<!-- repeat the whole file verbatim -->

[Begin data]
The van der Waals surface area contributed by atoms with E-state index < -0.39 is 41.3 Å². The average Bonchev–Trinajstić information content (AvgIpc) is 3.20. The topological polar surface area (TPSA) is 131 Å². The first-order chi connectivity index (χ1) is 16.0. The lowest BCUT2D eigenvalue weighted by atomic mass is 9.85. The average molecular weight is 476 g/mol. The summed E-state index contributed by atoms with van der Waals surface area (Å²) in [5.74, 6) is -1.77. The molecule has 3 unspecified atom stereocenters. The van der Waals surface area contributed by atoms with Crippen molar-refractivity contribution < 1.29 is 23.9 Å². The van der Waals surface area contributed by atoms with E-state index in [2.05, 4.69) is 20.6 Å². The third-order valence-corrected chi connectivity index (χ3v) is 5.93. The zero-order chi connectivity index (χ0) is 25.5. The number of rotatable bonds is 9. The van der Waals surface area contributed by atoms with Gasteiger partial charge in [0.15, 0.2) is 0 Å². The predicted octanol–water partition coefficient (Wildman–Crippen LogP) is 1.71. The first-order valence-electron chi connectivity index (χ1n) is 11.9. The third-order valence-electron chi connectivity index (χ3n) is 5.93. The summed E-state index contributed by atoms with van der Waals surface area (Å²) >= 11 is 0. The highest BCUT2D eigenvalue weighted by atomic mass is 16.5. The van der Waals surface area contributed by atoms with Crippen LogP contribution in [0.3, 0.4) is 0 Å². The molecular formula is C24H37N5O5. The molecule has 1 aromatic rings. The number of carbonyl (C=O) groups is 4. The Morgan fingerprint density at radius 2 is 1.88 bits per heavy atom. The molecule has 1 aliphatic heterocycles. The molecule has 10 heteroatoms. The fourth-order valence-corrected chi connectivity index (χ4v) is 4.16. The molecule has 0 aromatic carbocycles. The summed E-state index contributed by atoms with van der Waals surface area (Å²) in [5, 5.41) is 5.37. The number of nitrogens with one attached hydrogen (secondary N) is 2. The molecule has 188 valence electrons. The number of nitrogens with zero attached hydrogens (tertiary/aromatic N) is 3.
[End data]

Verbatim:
The van der Waals surface area contributed by atoms with E-state index < -0.39 is 41.3 Å². The average Bonchev–Trinajstić information content (AvgIpc) is 3.20. The topological polar surface area (TPSA) is 131 Å². The first-order chi connectivity index (χ1) is 16.0. The lowest BCUT2D eigenvalue weighted by atomic mass is 9.85. The average molecular weight is 476 g/mol. The summed E-state index contributed by atoms with van der Waals surface area (Å²) in [5.74, 6) is -1.77. The molecule has 3 unspecified atom stereocenters. The van der Waals surface area contributed by atoms with Crippen molar-refractivity contribution < 1.29 is 23.9 Å². The van der Waals surface area contributed by atoms with E-state index in [2.05, 4.69) is 20.6 Å². The third-order valence-corrected chi connectivity index (χ3v) is 5.93. The zero-order chi connectivity index (χ0) is 25.5. The number of rotatable bonds is 9. The van der Waals surface area contributed by atoms with Gasteiger partial charge in [0.15, 0.2) is 0 Å². The predicted octanol–water partition coefficient (Wildman–Crippen LogP) is 1.71. The first-order valence-electron chi connectivity index (χ1n) is 11.9. The third-order valence-electron chi connectivity index (χ3n) is 5.93. The summed E-state index contributed by atoms with van der Waals surface area (Å²) >= 11 is 0. The highest BCUT2D eigenvalue weighted by atomic mass is 16.5. The van der Waals surface area contributed by atoms with Crippen LogP contribution in [0.3, 0.4) is 0 Å². The molecular formula is C24H37N5O5. The molecule has 1 aromatic rings. The number of carbonyl (C=O) groups is 4. The Morgan fingerprint density at radius 2 is 1.88 bits per heavy atom. The molecule has 1 aliphatic heterocycles. The molecule has 10 heteroatoms. The fourth-order valence-corrected chi connectivity index (χ4v) is 4.16. The molecule has 0 aromatic carbocycles. The summed E-state index contributed by atoms with van der Waals surface area (Å²) in [5, 5.41) is 5.37. The number of nitrogens with one attached hydrogen (secondary N) is 2. The molecule has 188 valence electrons. The number of nitrogens with zero attached hydrogens (tertiary/aromatic N) is 3.